What are ear crystals?
Well, despite their fanciful name, ear crystals are a natural occurrence in our bodies!
Ear crystals, sometimes also referred to as ear stones or otoconia, play a major role in our body’s system of balance.
These crystals are composed of calcium carbonate, and reside in our body’s vestibular system.
Calcium carbonate is an incredibly common substance in our natural world, so not only is it found in our inner ears, it’s also found in many rocks, the shells of snails, eggshells, pearls, and more!
And just like in those other examples, our otoconia plays a specific role in our bodies.
When we move, the crystals move, stimulating the small, hair-like structures in our inner ear, communicating with our brain in order to help us maintain a proper sense of balance.
How big are the crystals in our ears?
Despite what the phrase “ear crystals” might conjure up in your mind’s eye, these crystals are much smaller and less impressive looking than you may think. In fact, our otoconia are quite miniscule.
According to the National Library of Medicine, “Otoconia range in size from 1 to 30 micrometers in humans,” and to put the term micrometer into perspective, a single micrometer measures at 0.000039 inch, and each one of our ears holds about ONE THOUSAND crystals on average, so that’s pretty darn small!
Can ear crystals cause vertigo?
Sometimes our ear crystals can make us feel incredibly dizzy. Why? This is due to their movement away from their standard place in the otolith organs and towards our inner ears’ semicircular canals.
This uncomfortable sensation is a type of vertigo called Benign Paroxysmal Positional Vertigo, or BPPV.
It’s amazing how such an incredibly small material can make a small movement and have such an incredible impact on how we feel and our perception of the world around us.
What are common symptoms of BPPV?
Benign Paroxysmal Positional Vertigo is incredibly disruptive, if not entirely debilitating for those who experience it. The most common symptoms our patients communicate to us include:
- Loss of balance
- Unsteadiness/lack of sure footedness
- The perception of the world spinning around you
What makes ear crystals move?
It’s really just ordinary, everyday movements that can cause ear crystals to become dislodged, which is the most common reason that people experience effects like vertigo.
However, in more extreme cases, head trauma can also cause the crystals in our ears to move out of place, causing feelings of vertigo despite our making what were previously very normal movements.
Can ear crystals move back to where they belong on their own?
Over time, ear crystals may dissolve, but bear in mind that this could take weeks or longer, and during that time, a person would have to endure the extreme discomfort of BPPV, where even the slightest head movements would throw their world into disarray.
Luckily, experts have created a technique, called the Epley Maneuver, which consists of carefully administered movements that are designed to move the out of place crystals back into the inner ear.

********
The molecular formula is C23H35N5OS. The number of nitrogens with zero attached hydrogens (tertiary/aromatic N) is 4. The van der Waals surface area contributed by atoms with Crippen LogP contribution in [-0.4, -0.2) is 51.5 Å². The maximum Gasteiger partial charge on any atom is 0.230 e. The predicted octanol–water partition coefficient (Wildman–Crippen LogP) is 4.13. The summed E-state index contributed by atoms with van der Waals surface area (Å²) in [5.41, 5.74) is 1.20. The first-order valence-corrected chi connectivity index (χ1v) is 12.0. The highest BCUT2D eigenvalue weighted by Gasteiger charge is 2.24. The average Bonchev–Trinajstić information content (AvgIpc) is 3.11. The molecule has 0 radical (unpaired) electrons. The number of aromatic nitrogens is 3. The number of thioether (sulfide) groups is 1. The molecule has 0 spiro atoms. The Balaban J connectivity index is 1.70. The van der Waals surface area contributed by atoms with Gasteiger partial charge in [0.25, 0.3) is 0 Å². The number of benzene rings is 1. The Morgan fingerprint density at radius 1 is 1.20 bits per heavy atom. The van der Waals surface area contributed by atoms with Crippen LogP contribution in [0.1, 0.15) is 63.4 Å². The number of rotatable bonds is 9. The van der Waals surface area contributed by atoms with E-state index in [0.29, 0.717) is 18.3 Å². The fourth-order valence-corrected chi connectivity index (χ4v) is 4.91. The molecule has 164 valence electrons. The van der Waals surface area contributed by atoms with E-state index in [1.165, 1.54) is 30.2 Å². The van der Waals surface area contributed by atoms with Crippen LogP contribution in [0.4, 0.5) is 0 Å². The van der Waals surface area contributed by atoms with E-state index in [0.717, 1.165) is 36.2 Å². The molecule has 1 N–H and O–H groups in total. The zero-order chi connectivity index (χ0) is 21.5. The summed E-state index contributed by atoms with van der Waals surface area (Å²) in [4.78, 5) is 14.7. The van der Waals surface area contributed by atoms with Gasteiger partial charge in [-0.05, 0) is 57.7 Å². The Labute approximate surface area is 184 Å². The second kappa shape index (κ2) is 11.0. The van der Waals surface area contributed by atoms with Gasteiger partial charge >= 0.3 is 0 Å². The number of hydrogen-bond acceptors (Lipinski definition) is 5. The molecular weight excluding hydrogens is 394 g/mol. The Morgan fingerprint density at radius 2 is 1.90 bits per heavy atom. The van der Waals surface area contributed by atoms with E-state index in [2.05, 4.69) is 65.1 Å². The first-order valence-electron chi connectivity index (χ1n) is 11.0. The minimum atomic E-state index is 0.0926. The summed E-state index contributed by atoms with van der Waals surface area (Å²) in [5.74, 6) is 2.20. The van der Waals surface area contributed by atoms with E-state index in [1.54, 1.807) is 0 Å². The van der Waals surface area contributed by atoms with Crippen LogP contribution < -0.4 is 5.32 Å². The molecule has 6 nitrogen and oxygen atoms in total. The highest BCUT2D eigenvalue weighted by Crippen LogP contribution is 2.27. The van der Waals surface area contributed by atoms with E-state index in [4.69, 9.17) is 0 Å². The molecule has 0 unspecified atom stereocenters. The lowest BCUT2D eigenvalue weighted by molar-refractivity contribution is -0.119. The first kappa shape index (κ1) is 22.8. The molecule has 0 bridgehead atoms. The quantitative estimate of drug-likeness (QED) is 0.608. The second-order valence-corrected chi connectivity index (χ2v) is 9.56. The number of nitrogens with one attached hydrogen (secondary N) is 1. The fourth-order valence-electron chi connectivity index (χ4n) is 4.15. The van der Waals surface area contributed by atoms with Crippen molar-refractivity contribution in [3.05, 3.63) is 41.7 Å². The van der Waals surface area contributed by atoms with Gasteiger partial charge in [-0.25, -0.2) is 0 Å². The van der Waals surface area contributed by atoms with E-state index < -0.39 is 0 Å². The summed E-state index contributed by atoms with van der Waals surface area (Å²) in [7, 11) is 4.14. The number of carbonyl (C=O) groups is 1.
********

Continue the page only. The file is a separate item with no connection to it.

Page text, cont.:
Note: The Epley Maneuver should only be performed by a professional. Doing this maneuver on one’s own is dangerous and can cause additional health issues.
Do ear crystals cause tinnitus?
Ear crystals themselves might not cause tinnitus, but the effects associated with BPPV have been found to trigger feelings of tinnitus in many patients, either before or in conjunction with their dizziness.
A 2013 study found that approximately 20% of those observed described experiencing tinnitus in the same ear that their vertigo originated from.
Unlike the most common forms of tinnitus, the tinnitus associated with BPPV in this study found that, after treatment via repositioning techniques, the tinnitus quickly went away.
Can ear crystals cause headaches?
Yes. Well, sort of.
Much as is the case with the ear crystal movement causing feelings of nausea, dizziness, and loss of balance, one very common symptom associated with benign paroxysmal positional vertigo are headaches.
Though headaches were frequently associated with BPPV in a 2014 study, particularly tension and migraine headaches, these headaches were determined to be an “independently associated phenomenon.
So, while headaches are common in people who are experiencing vertigo, they may not be because of BPPV, but will certainly add to the distressing nature of the overall experience.
What can I do about ear crystals and BPPV?
Luckily, there’s no need for surgery — not even a need for medicine!
At Colorado Ear Care, we have a number of techniques we can use to help people suffering from BPPV, one of which is called Canalith Repositioning.
This technique, which has been perfected over the course of the past 25 years, has an incredibly high success rate, even after just three or four treatments.
Essentially, our providers will use this procedure to move the crystals from your semicircular canals back to where they belong, relieving your feelings of BPPV. Over time, the offending crystals will either dissolve or be absorbed by your body.
Remember! The Epley Maneuver and similar techniques should only be performed by a professional. Doing this maneuver on one’s own is dangerous and can cause additional health issues.
Who should I contact for my dizziness and balance issues?
If you or a loved one has been dealing with dizziness, loss of balance, or other symptoms associated with vertigo, then getting expert care, testing, and treatment is the best way to get the relief you deserve.
Colorado Ear Care offers comprehensive balance and dizziness services, including BPPV, equilibrium issues, balance disorders, fall risk prevention, as well as a full array of hearing resources.